This is a review of "Shallows" recorded by Those Delta Wolves. The review was written by Mick Nelson in 2016.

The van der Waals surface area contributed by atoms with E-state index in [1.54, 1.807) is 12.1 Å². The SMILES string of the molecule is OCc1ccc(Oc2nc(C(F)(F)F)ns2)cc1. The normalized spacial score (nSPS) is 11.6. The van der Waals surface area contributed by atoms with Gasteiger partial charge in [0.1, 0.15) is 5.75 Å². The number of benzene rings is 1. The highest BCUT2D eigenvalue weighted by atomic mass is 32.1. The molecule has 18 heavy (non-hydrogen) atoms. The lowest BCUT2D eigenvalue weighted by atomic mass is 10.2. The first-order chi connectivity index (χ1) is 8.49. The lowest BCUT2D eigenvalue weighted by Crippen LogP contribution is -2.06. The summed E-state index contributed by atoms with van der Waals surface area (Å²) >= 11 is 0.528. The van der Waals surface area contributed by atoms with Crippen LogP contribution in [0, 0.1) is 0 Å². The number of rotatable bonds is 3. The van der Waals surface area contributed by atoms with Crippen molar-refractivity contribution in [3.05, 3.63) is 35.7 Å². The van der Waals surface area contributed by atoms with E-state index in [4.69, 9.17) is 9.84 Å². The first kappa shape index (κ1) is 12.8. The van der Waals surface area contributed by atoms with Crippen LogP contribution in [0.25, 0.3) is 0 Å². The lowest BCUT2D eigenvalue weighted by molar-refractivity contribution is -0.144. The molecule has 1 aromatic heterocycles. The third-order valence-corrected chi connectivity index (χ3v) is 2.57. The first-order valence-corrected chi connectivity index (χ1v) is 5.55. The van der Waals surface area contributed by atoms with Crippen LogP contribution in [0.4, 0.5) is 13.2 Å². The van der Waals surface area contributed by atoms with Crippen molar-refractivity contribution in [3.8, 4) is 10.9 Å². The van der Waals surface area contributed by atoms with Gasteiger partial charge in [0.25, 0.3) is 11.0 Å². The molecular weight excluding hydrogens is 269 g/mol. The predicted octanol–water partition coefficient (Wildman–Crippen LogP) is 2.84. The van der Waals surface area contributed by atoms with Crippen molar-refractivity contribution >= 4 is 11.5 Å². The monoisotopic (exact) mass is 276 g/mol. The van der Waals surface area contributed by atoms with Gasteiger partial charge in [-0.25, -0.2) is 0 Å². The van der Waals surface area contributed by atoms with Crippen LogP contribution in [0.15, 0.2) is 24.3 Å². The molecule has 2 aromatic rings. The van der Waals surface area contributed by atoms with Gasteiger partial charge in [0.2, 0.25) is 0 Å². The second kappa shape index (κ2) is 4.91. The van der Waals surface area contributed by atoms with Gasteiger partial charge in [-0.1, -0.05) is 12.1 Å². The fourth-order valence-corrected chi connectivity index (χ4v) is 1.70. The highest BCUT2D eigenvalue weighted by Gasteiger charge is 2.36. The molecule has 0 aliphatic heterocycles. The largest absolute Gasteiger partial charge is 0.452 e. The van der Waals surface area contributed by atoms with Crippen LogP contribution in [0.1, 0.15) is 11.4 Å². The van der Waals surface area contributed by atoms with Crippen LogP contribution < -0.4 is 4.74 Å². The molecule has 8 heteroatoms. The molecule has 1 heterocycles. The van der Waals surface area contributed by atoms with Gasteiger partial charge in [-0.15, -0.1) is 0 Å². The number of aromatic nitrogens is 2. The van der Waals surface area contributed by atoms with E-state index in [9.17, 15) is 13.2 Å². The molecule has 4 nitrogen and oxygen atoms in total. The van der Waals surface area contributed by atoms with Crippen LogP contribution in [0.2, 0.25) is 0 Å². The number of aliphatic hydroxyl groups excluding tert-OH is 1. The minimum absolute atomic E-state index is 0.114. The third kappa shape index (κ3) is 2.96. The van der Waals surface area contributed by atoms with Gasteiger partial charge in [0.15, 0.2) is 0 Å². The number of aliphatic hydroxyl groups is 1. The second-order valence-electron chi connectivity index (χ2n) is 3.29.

Those Delta Wolves release their new single "Shallows". Favourites of BBC Introducing mogul, Alan Raw and described by some as bluesy with a punky edge, the lads venture out with latest offering "Shallows". On this particular single though, are they trying to give QOTSA and possibly the Jon Spencer Blues Explosion (remember them?!?!) a run for their money? The song shape-shifts and paints a scene as if we were watching a metamorphosis from wolf to man and back again. The riff powers through until 1:20 when it breaks down to a slower pace before picking up momentum again and then finally launching itself headlong to an abrupt end. I don't know whether these boys are fans of Kyuss and early QOTSA, I'd be amazed if they weren't, as on this track a lot of the guitar licks and riffs are saturated in muff and overdrive and fuzz and with token string bends aplenty. The production is good, although I feel the vocals could sit a little higher in the final mix and they get lost sometimes in the layers of guitars, this is most evident in the chorus, it's not a huge issue, more personal preference and maybe what they were aiming for. The drummer is clearly gifted but the cymbals are too tinny for me and it sounds like a splash being used which I don't think compliments this sort of music, aside from that, the lad clearly has talent. The guitars are layered well and provide consistency throughout. The bass drives fast and hard and links up well with the drums providing a solid foundation for the layers of fuzzed guitars to be poured over the top. It's the vocals I have mixed feelings about. The more spoken signing on the verses isn't as suited to the track as it could be, I feel that a more deeper Mark Lanegan-esque tone would be better here, similar to the vocals in the early verses of their brilliant smoldering number, Yellow King. The more excitable shouting in the choruses and bridges is much better and lends itself sublimely to the song, including the shouting that is mixed into the background just prior to the closing bars. The lyrics are well crafted and akin to the image the band portray, mysterious, edgy, dark and powerful. It's a tricky one this, the lads are clearly very good at what they do and have honed their sound to a tee and apart from the few minor personal adjustments that I would make, this is a very strong single. Is this single Leeds' answer to QOTSA? It's good, really good, but is it too similar to the sound already perfected by QOSTA and Kyuss to be a standout hit? I feel that they have a more unique sound with a song like Yellow King and perhaps working on this sound could be there ticket to the stratosphere?